Lavee Kearney Barnhart, Josephine Chatfield and Lornell Bateman are three of the charter members of a unique club. Formed during World War II, the Olympian Club has now been together 72 years. All are well into their nineties and, despite their age, maintain an active lifestyle. They remain great friends and often reminisce about the conditions in the world when the club was first started.
In 1944, Arlene Allred Keate realized that many women her age were going through a similar trial – having husbands serving in the armed services during WWII. She decided it would be a positive thing to meet once a month to help support and buoy each other during this difficult time. Many of the wives had moved in with parents or other family members while their husbands were away, bringing them closer together.
With the objective of supporting one another in mind the club was organized. At first it was called the Junior Athenian Club, though it was later changed to the Olympian Club. The organization was federated and certified the same year it was founded, and now it celebrates 72 years since its first meeting.
At every meeting the “Club Collect” is read:
‘Keep us, O Lord, from pettiness; let us be large in thought, word, and deed.
Let us be done with fault finding and leave off self-seeking.
May we put aside all pretense and meet each other face to face, without self-pity and without prejudice.
May we never be hasty in judgement and always be generous.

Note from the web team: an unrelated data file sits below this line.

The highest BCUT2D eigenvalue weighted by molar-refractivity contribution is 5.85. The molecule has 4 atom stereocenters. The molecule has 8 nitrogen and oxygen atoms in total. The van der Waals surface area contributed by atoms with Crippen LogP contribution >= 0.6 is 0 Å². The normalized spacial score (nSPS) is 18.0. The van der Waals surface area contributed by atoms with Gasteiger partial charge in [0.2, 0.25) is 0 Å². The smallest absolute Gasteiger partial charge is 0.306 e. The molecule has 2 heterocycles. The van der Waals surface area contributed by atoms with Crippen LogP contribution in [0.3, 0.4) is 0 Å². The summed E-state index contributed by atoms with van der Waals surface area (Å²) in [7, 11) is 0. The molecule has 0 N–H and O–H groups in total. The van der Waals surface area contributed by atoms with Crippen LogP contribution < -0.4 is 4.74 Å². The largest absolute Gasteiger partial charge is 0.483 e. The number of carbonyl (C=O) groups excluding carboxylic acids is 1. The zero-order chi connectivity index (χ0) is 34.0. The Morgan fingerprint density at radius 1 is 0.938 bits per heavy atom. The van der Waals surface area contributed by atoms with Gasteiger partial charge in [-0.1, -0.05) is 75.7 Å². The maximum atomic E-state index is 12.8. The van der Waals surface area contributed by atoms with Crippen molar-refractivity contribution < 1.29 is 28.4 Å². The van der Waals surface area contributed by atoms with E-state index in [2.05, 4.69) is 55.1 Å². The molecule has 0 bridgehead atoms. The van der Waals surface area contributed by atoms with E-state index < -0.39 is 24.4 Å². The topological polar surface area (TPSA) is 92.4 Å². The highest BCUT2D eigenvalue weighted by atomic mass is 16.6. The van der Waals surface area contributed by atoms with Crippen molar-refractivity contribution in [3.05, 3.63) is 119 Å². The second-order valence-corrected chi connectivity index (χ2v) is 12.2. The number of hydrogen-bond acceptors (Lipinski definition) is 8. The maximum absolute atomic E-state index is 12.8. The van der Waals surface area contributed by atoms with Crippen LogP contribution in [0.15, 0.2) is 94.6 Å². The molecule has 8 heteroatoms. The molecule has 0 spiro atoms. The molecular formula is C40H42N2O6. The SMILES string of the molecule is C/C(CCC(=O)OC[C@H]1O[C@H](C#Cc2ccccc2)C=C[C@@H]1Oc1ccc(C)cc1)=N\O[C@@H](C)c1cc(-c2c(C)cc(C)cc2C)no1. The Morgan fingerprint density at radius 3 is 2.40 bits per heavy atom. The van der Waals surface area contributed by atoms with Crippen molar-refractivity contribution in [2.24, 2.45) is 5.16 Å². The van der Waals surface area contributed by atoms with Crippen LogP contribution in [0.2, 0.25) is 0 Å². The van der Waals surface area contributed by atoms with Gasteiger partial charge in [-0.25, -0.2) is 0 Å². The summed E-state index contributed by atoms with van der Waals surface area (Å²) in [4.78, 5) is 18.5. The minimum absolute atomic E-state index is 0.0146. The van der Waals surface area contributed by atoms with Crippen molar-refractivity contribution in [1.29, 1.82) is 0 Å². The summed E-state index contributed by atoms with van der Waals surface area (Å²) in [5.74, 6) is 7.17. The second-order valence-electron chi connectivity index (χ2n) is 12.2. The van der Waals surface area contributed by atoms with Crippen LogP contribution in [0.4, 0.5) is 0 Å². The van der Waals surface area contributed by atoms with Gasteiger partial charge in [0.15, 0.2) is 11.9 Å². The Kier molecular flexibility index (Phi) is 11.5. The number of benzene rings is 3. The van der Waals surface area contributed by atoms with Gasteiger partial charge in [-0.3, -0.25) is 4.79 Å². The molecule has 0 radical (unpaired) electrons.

Teach us to put into actions our better impulse straight forward and unafraid.
Let us take time for all things.
Make us grow calm, serene, and gentle, Grant that we may realize that it is the little
Things that create differences; that in the big things of life we are as one.
May we strive to touch and know the great common woman’s heart of us all.
And, O Lord, let us not forget to be kind.’
Jo Chatfield remembers making receiving blankets as a service project for the Lehi Hospital with the club. When her own child was born, she watched as her newborn daughter was wrapped in one of the donated blankets. At the time, this was the beginning of the “baby boomer” days as the soldiers returned from battle after the war was over. In an excerpt from the minutes of a meeting held in January of 1952, historian Vivian Evans wrote, “The 28 members have added 43 babies to the local population during the six years since the club’s federation.”
LaVee Barnhart remembers the Olympian Club helping put the sprinkling system in the Lehi Cemetery. The club also held a luncheon each year for all senior girls just prior to the girl’s graduation. This was always a favorite event for the girls and the club members.
Today there are fifteen members of the club. They meet once a month and enjoy book reviews, special speakers, and other special programs chosen by the hostesses. They also continue to provide service where they find a need.